Researchers have found a way to predict future habitat locations in a changing climate, identifying potential safe havens for threatened biodiversity.
Associate Professor Grant Wardell-Johnson and Dr Gunnar Keppel from the Curtin Institute for Biodiversity and Climate, along with lead researcher and former Curtin scientist Dr Tom Schut, have developed a novel approach to identify potential refugia in declining rainfall environments.
The team used airborne light detection and ranging (LiDAR) instruments in conjunction with traditional plot-based data and found a strong relationship between vegetation types, soil depth and rainfall in south-western Australia – a biodiversity hotspot.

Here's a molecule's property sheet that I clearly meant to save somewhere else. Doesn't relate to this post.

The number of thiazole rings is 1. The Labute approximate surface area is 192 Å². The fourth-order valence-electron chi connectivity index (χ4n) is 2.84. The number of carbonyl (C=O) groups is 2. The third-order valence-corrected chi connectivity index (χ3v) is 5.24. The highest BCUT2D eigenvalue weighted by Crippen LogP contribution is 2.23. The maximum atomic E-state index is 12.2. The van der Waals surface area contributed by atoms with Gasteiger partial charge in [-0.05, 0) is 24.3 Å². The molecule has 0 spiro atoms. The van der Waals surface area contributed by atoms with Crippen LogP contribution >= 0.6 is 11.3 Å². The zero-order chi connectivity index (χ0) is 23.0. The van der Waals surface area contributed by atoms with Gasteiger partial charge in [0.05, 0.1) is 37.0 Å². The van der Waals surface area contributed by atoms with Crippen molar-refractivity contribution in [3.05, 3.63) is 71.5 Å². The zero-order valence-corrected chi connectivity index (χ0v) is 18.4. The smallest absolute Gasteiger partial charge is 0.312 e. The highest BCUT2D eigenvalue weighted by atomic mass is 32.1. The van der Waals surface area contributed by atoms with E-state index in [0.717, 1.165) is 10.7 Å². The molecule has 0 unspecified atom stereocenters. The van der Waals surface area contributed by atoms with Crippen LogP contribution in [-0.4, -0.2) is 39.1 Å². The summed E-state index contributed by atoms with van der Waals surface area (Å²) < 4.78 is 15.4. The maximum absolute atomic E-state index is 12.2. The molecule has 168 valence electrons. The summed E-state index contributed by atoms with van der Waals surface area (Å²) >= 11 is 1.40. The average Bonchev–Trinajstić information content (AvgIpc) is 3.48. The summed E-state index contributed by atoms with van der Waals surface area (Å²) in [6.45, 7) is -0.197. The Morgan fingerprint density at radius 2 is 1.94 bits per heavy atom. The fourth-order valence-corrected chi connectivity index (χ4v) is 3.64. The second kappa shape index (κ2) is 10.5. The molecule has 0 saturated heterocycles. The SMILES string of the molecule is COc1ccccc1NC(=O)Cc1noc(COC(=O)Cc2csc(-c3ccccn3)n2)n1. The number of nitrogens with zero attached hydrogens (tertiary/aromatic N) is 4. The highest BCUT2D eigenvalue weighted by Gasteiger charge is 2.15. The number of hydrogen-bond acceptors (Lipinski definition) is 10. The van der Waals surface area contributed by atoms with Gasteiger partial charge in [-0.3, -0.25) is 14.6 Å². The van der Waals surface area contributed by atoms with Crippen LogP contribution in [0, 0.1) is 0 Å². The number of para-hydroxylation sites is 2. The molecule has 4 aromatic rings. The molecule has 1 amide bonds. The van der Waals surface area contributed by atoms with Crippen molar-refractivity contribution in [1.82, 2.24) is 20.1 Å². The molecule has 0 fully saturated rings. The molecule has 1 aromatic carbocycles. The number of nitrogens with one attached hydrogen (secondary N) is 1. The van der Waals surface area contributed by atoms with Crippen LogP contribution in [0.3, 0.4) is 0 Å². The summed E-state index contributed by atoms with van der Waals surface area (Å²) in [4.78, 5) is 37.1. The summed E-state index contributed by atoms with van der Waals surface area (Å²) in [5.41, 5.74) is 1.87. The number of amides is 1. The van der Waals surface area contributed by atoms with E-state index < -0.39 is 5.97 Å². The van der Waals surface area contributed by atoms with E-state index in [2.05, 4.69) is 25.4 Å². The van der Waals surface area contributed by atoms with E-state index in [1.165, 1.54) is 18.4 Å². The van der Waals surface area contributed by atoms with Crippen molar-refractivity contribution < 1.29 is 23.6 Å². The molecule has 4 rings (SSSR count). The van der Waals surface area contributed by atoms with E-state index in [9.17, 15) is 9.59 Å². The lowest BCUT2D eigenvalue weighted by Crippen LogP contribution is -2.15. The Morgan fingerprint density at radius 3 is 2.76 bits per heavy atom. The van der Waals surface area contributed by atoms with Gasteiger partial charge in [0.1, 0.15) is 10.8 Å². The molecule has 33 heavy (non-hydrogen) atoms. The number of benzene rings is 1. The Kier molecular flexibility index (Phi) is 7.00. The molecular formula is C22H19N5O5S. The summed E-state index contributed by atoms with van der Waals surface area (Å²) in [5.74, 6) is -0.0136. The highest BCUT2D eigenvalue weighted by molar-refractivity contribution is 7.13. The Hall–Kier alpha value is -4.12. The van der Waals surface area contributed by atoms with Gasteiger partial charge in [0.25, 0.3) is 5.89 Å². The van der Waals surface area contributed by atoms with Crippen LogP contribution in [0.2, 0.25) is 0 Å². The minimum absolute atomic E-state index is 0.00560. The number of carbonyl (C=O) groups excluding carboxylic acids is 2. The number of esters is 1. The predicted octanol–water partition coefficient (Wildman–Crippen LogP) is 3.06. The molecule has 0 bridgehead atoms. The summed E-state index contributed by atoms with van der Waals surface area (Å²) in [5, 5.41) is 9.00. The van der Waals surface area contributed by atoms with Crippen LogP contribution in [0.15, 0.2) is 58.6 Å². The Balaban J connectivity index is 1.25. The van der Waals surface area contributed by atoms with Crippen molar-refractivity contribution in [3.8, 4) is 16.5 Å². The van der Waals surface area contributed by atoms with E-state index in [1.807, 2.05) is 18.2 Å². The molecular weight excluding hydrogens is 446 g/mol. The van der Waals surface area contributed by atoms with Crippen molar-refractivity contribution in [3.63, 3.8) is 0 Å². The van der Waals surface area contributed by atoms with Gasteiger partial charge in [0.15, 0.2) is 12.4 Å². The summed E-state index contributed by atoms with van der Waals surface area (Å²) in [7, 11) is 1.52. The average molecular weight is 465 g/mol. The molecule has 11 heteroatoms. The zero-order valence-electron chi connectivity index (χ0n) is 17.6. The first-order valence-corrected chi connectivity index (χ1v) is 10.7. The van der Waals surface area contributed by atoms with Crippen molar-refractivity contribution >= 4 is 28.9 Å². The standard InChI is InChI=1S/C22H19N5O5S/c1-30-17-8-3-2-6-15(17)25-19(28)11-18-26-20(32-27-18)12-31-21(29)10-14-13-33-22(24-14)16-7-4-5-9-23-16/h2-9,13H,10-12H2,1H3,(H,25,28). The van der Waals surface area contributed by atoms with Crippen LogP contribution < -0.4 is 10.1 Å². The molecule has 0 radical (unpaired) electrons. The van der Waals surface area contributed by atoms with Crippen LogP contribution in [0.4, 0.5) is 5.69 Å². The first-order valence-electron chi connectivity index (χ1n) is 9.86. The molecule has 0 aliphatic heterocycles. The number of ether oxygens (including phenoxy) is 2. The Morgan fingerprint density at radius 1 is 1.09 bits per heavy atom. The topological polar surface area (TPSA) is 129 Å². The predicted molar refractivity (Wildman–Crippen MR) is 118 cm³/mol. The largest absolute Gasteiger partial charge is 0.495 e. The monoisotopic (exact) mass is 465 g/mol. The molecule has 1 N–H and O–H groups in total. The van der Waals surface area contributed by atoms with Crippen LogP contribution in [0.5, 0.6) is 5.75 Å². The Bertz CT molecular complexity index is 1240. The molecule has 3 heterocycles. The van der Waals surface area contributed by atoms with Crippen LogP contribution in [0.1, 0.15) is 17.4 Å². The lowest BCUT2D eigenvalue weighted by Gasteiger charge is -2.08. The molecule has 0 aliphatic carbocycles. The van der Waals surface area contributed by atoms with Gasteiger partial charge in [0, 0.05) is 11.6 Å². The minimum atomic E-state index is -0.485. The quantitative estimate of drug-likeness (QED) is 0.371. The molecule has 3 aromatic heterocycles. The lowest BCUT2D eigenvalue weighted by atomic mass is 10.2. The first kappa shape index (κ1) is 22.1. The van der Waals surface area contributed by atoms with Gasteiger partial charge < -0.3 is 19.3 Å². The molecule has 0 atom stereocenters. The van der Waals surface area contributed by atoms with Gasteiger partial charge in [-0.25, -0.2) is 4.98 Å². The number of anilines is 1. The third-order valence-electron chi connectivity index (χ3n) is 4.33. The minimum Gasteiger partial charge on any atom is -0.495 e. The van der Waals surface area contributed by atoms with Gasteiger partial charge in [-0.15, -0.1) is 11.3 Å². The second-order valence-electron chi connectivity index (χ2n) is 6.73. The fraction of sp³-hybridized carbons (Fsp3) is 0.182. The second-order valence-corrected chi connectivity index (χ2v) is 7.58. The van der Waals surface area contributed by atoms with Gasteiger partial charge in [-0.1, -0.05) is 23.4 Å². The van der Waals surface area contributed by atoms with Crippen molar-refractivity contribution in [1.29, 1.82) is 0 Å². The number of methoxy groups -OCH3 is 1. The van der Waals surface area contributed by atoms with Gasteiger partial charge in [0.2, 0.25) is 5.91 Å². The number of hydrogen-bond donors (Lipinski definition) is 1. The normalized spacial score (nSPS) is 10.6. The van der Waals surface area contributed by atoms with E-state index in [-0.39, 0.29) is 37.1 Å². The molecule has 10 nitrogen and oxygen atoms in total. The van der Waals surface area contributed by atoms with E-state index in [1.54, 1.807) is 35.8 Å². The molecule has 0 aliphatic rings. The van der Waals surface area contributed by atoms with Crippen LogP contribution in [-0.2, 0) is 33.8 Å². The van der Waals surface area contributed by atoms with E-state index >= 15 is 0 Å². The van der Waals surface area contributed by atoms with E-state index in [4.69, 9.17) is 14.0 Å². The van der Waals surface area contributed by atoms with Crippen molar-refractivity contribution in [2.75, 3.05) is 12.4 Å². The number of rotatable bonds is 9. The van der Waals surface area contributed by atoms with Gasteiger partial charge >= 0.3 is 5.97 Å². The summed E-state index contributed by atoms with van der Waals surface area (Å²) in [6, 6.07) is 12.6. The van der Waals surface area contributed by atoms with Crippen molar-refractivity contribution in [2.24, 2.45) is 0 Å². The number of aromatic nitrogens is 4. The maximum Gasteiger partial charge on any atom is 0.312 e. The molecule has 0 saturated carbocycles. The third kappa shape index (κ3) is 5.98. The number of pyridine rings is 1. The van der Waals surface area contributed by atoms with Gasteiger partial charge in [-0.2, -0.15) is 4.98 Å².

“Water-gaining areas below granite outcrops were identified as important likely refugia, in particular for dense and tall vegetation types,” Wardell-Johnson says.
The research predicts very large shifts in vegetation structure, especially in high rainfall zones. Wardell-Johnson says the ability to apply expected future changes in rainfall to large areas of vegetation could reveal potential refugial sites, essential for conservation efforts.